OK there are bigger stories in the reshuffle, but the tale of Jake Berry is an important one. He quit to spend more time with his family – and really meant that.
Berry was minister for the northern powerhouse. He is also one of Boris Johnson’s oldest allies in the Commons. These days (almost) everyone is the PM’s friend, but not long ago there were only two: Berry and Ben Wallace. So when Berry says he was asked to stay in government, believe him.
And why is he not a minister today? Because he was offered a job that would have taken him abroad a lot when his children are very young; thanks to the arrival of a new baby this month, he and his wife now have three children under three. So faced with a choice of career and kids, he chose the kids.
What’s more, he talked about it, tweeting:
“Family will always come first and I felt unable to accept the offer.”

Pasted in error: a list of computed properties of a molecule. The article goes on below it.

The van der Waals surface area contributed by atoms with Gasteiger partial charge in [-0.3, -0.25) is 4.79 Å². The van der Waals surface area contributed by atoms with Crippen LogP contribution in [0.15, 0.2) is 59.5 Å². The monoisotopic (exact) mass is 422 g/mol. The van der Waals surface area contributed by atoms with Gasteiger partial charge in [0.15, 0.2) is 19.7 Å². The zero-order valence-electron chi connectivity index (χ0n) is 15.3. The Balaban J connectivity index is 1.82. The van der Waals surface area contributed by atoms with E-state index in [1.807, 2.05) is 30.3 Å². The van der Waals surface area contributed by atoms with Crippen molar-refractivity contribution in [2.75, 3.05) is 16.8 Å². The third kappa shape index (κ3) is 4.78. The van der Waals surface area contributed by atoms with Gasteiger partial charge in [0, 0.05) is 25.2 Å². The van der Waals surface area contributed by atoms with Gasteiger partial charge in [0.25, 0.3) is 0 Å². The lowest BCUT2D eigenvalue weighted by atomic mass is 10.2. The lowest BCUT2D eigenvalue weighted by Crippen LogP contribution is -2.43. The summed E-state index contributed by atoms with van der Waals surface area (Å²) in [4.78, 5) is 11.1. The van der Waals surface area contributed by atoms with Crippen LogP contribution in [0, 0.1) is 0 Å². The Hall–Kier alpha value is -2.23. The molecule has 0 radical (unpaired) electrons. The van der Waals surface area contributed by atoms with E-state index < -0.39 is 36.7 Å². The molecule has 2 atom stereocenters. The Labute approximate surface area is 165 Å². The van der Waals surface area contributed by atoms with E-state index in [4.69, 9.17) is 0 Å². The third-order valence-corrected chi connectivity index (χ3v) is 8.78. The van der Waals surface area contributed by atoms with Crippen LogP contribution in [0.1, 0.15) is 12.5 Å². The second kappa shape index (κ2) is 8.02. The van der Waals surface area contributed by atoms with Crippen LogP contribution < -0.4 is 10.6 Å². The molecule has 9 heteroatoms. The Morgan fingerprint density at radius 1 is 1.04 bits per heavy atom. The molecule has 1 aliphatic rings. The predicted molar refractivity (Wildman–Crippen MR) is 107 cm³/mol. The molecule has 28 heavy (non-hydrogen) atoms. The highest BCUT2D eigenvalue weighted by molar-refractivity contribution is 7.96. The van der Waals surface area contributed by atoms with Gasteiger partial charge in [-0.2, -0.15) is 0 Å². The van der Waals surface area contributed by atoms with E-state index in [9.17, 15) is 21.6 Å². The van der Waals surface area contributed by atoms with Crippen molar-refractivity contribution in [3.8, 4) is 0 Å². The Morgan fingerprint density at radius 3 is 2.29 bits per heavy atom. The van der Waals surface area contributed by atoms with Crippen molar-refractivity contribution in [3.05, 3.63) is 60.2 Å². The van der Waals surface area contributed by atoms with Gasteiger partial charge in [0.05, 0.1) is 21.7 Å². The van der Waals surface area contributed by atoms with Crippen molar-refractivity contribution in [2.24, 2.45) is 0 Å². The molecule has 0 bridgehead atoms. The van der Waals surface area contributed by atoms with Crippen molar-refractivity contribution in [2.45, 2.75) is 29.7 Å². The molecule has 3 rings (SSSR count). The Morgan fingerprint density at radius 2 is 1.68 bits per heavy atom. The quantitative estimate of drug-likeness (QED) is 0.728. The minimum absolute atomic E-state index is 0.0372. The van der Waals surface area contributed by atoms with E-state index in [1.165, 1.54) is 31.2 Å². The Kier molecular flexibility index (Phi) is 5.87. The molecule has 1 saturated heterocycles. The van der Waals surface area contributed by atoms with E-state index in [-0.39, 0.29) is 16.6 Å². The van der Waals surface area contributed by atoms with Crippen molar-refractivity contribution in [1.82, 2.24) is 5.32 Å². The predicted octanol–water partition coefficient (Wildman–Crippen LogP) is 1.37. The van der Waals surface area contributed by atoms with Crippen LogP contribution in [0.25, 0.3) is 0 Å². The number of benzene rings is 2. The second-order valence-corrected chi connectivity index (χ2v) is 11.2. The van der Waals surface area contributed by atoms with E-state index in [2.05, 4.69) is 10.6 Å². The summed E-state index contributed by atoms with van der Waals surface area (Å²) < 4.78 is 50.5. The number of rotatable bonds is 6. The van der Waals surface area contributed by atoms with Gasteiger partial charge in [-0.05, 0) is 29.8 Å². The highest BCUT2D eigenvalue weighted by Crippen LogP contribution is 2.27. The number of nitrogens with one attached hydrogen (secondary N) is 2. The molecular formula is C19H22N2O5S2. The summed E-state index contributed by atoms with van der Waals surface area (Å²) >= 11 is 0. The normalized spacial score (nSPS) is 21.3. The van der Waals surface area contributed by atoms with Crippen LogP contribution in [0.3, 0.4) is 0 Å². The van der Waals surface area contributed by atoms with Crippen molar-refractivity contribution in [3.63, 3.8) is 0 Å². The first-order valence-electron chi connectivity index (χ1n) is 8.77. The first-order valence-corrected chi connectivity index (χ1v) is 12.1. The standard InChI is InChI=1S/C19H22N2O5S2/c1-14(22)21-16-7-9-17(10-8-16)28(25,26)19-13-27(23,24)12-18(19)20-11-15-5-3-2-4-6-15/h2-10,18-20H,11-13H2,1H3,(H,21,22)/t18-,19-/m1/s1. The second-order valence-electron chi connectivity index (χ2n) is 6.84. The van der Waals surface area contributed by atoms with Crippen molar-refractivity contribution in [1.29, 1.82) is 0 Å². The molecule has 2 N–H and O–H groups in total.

This matters, and maybe not just for Westminster. Politics is still a stupid long-hours occupation where participants have to choose between work and family. That choice is still not discussed enough and when it is, it’s often in the context of women and the responsibilities of motherhood. Sometimes the conversation about family vs career seems to omit men with children; it is simply assumed that they will forego time with their children, and be content to do so.
Which, of course, isn’t true. Men in politics, as elsewhere, are quite likely to want to spend more time with their children, to worry about the cost their job imposes on their families, even though many of them don’t speak of it in public.